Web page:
Leib-Olmai: The Elusive Bear God
The unforgiving forests in Lapland yielded no mercy. If the freezing weather didn’t get you, the beasts that hid under the icy foliage would. This was no place for the faint of heart. Even the brave hunters of the Sami people knew they needed all the help they could get, especially, when they competed against their most feared adversary – the bears. That type of help came in the form of a common tree in the northern Scandinavian lands.
Before the hunt, these hardy men performed a ritual in which they sprinkled themselves with a brownish-red mixture made up of grounded up Adler tree bark and water. They believed the trees possessed a deity that would protect them from the hated bears. Ironically, this protective deity often showed up in the form of a bear.
Still, they believed Leib-Olmai, the forest deity in question, would grant them luck on the hunt, as well as protection against skirmishes with the bears.
Literally translated as “alder man”, Leib-Olmai lived in the bark of the Alder tree. Legend has it that he went by other alias such as “bear man” or “bear god”. In addition, he took on the role of a good spirit that helped the male hunters of the Sami.
Leib-Olmai was unique in the annuals for folklore and mythology. Unlike the mythological gods from another Scandinavian culture (the Vikings), written and oral traditions for Leib-Olmai barely exist and lack any definitive narrative. He existed as the religious entity that shamans called upon to be a patron for hunters.
Leib-Olmai’s status as a good spirit or forest god – let alone a mythological deity -- stayed within isolated areas of the Lapland.
The Little Known Good Spirit
The Sami People (better known as the Laps) culminated in several tribes that resided in the Sampi region of Lapland, which incorporates the northern parts of Norway, Sweden, Finland and portion of Russia. Despite covering a large area of land, the Sami differed from one another, in terms of language and religious beliefs.
They had a few things in common. Even the belief in Leib-Olmai could be traced to a sector in or near present-day Finland (and to be noted, the Finns that called portion of this area home were a different culture).
Leib-Olmai’s status as a good spirit or forest god – let alone a mythological deity -- stayed within isolated areas of the Lapland. Surprisingly, oral traditions don’t expose a narrative that best tells of his origin or interaction with other gods. It’s possible that the variety of beliefs and dialects within the entire Lapland region seemingly muted much of his story.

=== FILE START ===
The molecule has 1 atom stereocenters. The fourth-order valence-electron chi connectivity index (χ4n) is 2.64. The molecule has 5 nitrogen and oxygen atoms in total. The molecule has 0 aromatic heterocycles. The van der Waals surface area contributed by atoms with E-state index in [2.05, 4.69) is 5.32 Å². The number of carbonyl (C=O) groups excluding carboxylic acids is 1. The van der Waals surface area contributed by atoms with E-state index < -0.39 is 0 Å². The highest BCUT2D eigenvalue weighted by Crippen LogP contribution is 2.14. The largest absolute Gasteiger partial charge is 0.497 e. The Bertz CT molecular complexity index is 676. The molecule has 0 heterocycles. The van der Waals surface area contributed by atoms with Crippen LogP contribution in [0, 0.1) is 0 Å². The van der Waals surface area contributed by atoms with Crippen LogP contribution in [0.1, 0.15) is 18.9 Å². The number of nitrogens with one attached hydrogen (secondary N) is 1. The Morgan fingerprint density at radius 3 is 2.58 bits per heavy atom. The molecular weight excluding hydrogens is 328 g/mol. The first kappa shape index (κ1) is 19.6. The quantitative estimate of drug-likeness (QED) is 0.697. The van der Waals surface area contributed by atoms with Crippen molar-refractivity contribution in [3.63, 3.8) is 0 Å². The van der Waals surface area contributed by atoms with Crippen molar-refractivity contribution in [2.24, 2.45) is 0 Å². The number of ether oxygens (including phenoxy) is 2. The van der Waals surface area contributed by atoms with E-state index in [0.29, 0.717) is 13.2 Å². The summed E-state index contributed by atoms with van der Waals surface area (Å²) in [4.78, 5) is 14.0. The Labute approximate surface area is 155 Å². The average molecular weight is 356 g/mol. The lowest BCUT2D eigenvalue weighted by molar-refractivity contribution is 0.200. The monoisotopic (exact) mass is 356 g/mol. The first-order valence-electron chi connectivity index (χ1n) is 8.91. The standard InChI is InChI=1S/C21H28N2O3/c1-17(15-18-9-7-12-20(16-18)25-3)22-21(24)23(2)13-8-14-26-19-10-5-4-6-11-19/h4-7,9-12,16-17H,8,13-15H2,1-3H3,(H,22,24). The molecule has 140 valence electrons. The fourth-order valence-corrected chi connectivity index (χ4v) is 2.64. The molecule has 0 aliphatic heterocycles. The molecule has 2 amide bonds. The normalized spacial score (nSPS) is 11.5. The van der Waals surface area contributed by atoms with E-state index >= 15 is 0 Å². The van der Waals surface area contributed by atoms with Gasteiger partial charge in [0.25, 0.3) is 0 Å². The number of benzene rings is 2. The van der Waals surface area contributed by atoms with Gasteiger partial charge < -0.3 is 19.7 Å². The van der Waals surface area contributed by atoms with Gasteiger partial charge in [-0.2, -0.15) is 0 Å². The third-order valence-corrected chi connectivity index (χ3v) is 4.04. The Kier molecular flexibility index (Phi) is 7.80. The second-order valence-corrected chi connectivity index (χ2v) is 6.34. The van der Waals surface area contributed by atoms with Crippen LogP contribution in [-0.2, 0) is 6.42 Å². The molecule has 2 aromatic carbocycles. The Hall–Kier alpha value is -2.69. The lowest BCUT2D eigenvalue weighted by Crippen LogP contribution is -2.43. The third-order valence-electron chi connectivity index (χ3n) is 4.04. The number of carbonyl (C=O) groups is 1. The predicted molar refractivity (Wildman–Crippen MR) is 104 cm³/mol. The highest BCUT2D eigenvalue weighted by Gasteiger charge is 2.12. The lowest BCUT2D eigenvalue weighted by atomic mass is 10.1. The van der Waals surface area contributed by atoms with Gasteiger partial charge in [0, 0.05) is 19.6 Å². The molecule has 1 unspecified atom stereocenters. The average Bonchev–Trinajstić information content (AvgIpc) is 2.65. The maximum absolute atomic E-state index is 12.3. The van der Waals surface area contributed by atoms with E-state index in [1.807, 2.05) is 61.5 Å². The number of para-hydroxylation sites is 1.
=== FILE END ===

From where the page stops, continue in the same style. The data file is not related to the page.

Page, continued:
Finding information on Leib-Olmai proved to be nearly elusive. Sites such as Godchecker.com, Wikipedia, Britannica, and Oxford Reference have pages between 125 to 200 words each! In addition, they slightly contrast with one another on several details.
A few sites suggest that there were written accounts of the forest deity. However, these ancient accounts (as some sites suggests) came from documentation made by Christian missionaries in the region during the Middle ages. In the past, such documentations were often transformed into stories that reflected Christian ideals rather than detailing an accurate account of the mythology it meant to replace. In additions, gods such as Leib Olmai would most likely be vilified. Many "pagan" gods of Europe met this fate. Still, there’s no definitive account verifying this happened or that a written account exists.
However, there were a few commonalities gleaned from artifacts and surviving oral traditions to piece together some semblance of the deity. Possibly the most important information centered on Leib-Olmai’s primary function for the Sami people.
He materialized before humans as a bear.
The details pertaining to Leib-Olmai that all these sites agree upon are:
- Leib-Olmai was a patron for hunters ;
- He prevented hunters from “getting into skirmishes with bears”;
- He was a “good” spirit whose main power was to give hunters good luck on their hunt;
- He lived inside the Alder Tree;
- He materialized before humans as a bear;
- He is a protector of wild animals; and
- He belonged to an ancient “pagan” tradition known as the bear cult, in which societies practiced rituals centered on bears or other apex predators.
A Male God for Males
Britannica.com offered another more misogynistic view of Leib-Olmai. According the site, Leib-Olmai was a god for male hunters only. In the Sami tradition of the time, women were excluded from hunting. It was a male’s only club.
In fact, according to the site, women were banned from handling hunting gears and weapons and were not allowed to be present when the rituals for Leib-Olmai were being conducted.
All the sites agree that the most important aspect of Leib-Olmai was the ritual. There were ceremonies for pre and post-hunting outings. Often, the Sami hunters sought a variety of animals such as deer and fowls. However, some sites mentioned that the Sami people hunted bears, as well.
The pre-hunt event (listed as the bear festival or feast in some accounts),was when the Alder tree bark mixture was used.